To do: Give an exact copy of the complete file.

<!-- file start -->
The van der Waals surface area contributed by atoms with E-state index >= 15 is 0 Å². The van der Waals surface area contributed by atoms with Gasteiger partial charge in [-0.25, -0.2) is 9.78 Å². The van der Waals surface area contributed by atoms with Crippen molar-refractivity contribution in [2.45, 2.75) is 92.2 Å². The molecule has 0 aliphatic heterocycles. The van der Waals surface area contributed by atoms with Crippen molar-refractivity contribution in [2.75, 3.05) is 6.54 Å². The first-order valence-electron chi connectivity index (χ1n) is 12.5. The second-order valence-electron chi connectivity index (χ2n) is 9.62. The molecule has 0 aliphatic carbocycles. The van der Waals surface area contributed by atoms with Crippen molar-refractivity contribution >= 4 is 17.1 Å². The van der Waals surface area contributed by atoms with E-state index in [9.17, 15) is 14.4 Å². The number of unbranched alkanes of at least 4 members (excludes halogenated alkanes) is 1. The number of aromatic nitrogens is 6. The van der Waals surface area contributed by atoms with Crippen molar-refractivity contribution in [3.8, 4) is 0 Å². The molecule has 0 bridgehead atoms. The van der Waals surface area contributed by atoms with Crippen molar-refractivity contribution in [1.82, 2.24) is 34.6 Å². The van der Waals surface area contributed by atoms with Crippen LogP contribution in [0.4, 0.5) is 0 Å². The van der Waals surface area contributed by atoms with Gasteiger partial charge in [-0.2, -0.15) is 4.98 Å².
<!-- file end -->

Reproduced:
The van der Waals surface area contributed by atoms with E-state index >= 15 is 0 Å². The van der Waals surface area contributed by atoms with Gasteiger partial charge in [-0.25, -0.2) is 9.78 Å². The van der Waals surface area contributed by atoms with Crippen molar-refractivity contribution in [2.45, 2.75) is 92.2 Å². The molecule has 0 aliphatic heterocycles. The van der Waals surface area contributed by atoms with Crippen molar-refractivity contribution in [2.75, 3.05) is 6.54 Å². The first-order valence-electron chi connectivity index (χ1n) is 12.5. The second-order valence-electron chi connectivity index (χ2n) is 9.62. The molecule has 0 aliphatic carbocycles. The van der Waals surface area contributed by atoms with Crippen molar-refractivity contribution >= 4 is 17.1 Å². The van der Waals surface area contributed by atoms with E-state index in [9.17, 15) is 14.4 Å². The number of unbranched alkanes of at least 4 members (excludes halogenated alkanes) is 1. The number of aromatic nitrogens is 6. The van der Waals surface area contributed by atoms with Crippen molar-refractivity contribution in [3.8, 4) is 0 Å². The molecule has 0 bridgehead atoms. The van der Waals surface area contributed by atoms with Crippen molar-refractivity contribution in [1.82, 2.24) is 34.6 Å². The van der Waals surface area contributed by atoms with Crippen LogP contribution in [0.4, 0.5) is 0 Å². The van der Waals surface area contributed by atoms with Gasteiger partial charge in [-0.2, -0.15) is 4.98 Å².